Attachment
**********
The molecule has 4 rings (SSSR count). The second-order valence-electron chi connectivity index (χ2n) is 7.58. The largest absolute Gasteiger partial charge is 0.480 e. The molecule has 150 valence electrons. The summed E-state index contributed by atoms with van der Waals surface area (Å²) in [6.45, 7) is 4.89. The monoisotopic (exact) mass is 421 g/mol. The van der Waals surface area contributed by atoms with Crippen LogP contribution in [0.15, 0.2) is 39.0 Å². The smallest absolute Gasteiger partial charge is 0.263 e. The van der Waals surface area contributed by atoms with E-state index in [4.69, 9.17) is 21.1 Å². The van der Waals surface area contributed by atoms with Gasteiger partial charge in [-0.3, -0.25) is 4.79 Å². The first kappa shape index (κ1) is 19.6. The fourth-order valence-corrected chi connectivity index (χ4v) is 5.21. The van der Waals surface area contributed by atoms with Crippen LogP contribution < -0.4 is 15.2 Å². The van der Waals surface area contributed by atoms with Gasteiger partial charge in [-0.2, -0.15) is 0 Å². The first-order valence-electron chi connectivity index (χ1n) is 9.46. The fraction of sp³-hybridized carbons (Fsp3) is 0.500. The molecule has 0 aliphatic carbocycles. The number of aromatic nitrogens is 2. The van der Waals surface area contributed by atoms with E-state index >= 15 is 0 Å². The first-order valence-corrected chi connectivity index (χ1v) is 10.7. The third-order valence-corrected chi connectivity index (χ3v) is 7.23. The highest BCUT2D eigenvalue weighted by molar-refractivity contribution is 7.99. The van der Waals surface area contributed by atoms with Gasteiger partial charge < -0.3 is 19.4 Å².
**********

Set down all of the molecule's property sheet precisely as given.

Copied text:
The molecule has 4 rings (SSSR count). The second-order valence-electron chi connectivity index (χ2n) is 7.58. The largest absolute Gasteiger partial charge is 0.480 e. The molecule has 150 valence electrons. The summed E-state index contributed by atoms with van der Waals surface area (Å²) in [6.45, 7) is 4.89. The monoisotopic (exact) mass is 421 g/mol. The van der Waals surface area contributed by atoms with Crippen LogP contribution in [0.15, 0.2) is 39.0 Å². The smallest absolute Gasteiger partial charge is 0.263 e. The van der Waals surface area contributed by atoms with E-state index in [4.69, 9.17) is 21.1 Å². The van der Waals surface area contributed by atoms with Gasteiger partial charge in [-0.3, -0.25) is 4.79 Å². The first kappa shape index (κ1) is 19.6. The fourth-order valence-corrected chi connectivity index (χ4v) is 5.21. The van der Waals surface area contributed by atoms with Crippen LogP contribution < -0.4 is 15.2 Å². The van der Waals surface area contributed by atoms with Gasteiger partial charge in [-0.2, -0.15) is 0 Å². The first-order valence-electron chi connectivity index (χ1n) is 9.46. The fraction of sp³-hybridized carbons (Fsp3) is 0.500. The molecule has 0 aliphatic carbocycles. The number of aromatic nitrogens is 2. The van der Waals surface area contributed by atoms with E-state index >= 15 is 0 Å². The first-order valence-corrected chi connectivity index (χ1v) is 10.7. The third-order valence-corrected chi connectivity index (χ3v) is 7.23. The highest BCUT2D eigenvalue weighted by molar-refractivity contribution is 7.99. The van der Waals surface area contributed by atoms with Gasteiger partial charge < -0.3 is 19.4 Å².